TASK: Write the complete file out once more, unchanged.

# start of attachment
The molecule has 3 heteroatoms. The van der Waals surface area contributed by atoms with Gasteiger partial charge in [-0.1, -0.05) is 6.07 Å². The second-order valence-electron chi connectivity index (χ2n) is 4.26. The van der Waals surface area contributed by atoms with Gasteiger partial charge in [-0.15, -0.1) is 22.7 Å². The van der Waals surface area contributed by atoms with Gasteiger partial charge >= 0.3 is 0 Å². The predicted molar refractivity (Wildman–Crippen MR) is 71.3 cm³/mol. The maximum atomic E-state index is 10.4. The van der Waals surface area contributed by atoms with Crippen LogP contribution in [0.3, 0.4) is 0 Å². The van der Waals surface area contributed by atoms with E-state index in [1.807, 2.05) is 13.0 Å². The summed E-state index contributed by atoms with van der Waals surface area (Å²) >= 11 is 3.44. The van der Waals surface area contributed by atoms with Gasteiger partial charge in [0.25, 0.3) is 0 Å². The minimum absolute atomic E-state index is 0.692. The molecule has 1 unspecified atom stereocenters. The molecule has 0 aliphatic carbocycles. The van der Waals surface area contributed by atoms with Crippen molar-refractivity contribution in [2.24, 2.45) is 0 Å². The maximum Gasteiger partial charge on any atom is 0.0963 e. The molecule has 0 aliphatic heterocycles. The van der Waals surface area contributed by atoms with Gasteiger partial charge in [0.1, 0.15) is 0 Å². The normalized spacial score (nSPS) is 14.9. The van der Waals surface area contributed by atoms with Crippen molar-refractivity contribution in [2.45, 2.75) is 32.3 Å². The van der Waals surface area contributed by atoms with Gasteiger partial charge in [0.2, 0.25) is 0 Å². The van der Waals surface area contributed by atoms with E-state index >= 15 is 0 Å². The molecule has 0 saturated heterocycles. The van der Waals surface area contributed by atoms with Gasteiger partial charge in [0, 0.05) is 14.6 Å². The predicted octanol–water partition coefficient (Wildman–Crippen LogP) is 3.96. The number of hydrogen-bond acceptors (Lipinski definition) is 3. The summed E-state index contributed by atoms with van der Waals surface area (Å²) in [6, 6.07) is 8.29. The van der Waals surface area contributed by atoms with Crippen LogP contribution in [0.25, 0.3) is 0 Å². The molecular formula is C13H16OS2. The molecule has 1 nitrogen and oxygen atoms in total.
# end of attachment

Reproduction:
The molecule has 3 heteroatoms. The van der Waals surface area contributed by atoms with Gasteiger partial charge in [-0.1, -0.05) is 6.07 Å². The second-order valence-electron chi connectivity index (χ2n) is 4.26. The van der Waals surface area contributed by atoms with Gasteiger partial charge in [-0.15, -0.1) is 22.7 Å². The van der Waals surface area contributed by atoms with Gasteiger partial charge >= 0.3 is 0 Å². The predicted molar refractivity (Wildman–Crippen MR) is 71.3 cm³/mol. The maximum atomic E-state index is 10.4. The van der Waals surface area contributed by atoms with Crippen LogP contribution in [0.3, 0.4) is 0 Å². The van der Waals surface area contributed by atoms with E-state index in [1.807, 2.05) is 13.0 Å². The summed E-state index contributed by atoms with van der Waals surface area (Å²) >= 11 is 3.44. The van der Waals surface area contributed by atoms with Gasteiger partial charge in [0.25, 0.3) is 0 Å². The minimum absolute atomic E-state index is 0.692. The molecule has 1 unspecified atom stereocenters. The molecule has 0 aliphatic carbocycles. The van der Waals surface area contributed by atoms with Crippen molar-refractivity contribution in [2.24, 2.45) is 0 Å². The maximum Gasteiger partial charge on any atom is 0.0963 e. The molecule has 0 aliphatic heterocycles. The van der Waals surface area contributed by atoms with Gasteiger partial charge in [0.1, 0.15) is 0 Å². The normalized spacial score (nSPS) is 14.9. The van der Waals surface area contributed by atoms with Crippen molar-refractivity contribution in [2.45, 2.75) is 32.3 Å². The van der Waals surface area contributed by atoms with Gasteiger partial charge in [0.2, 0.25) is 0 Å². The van der Waals surface area contributed by atoms with E-state index >= 15 is 0 Å². The molecule has 0 saturated heterocycles. The van der Waals surface area contributed by atoms with Gasteiger partial charge in [0, 0.05) is 14.6 Å². The predicted octanol–water partition coefficient (Wildman–Crippen LogP) is 3.96. The number of hydrogen-bond acceptors (Lipinski definition) is 3. The summed E-state index contributed by atoms with van der Waals surface area (Å²) in [6, 6.07) is 8.29. The van der Waals surface area contributed by atoms with Crippen LogP contribution in [0.25, 0.3) is 0 Å². The molecular formula is C13H16OS2. The molecule has 1 nitrogen and oxygen atoms in total.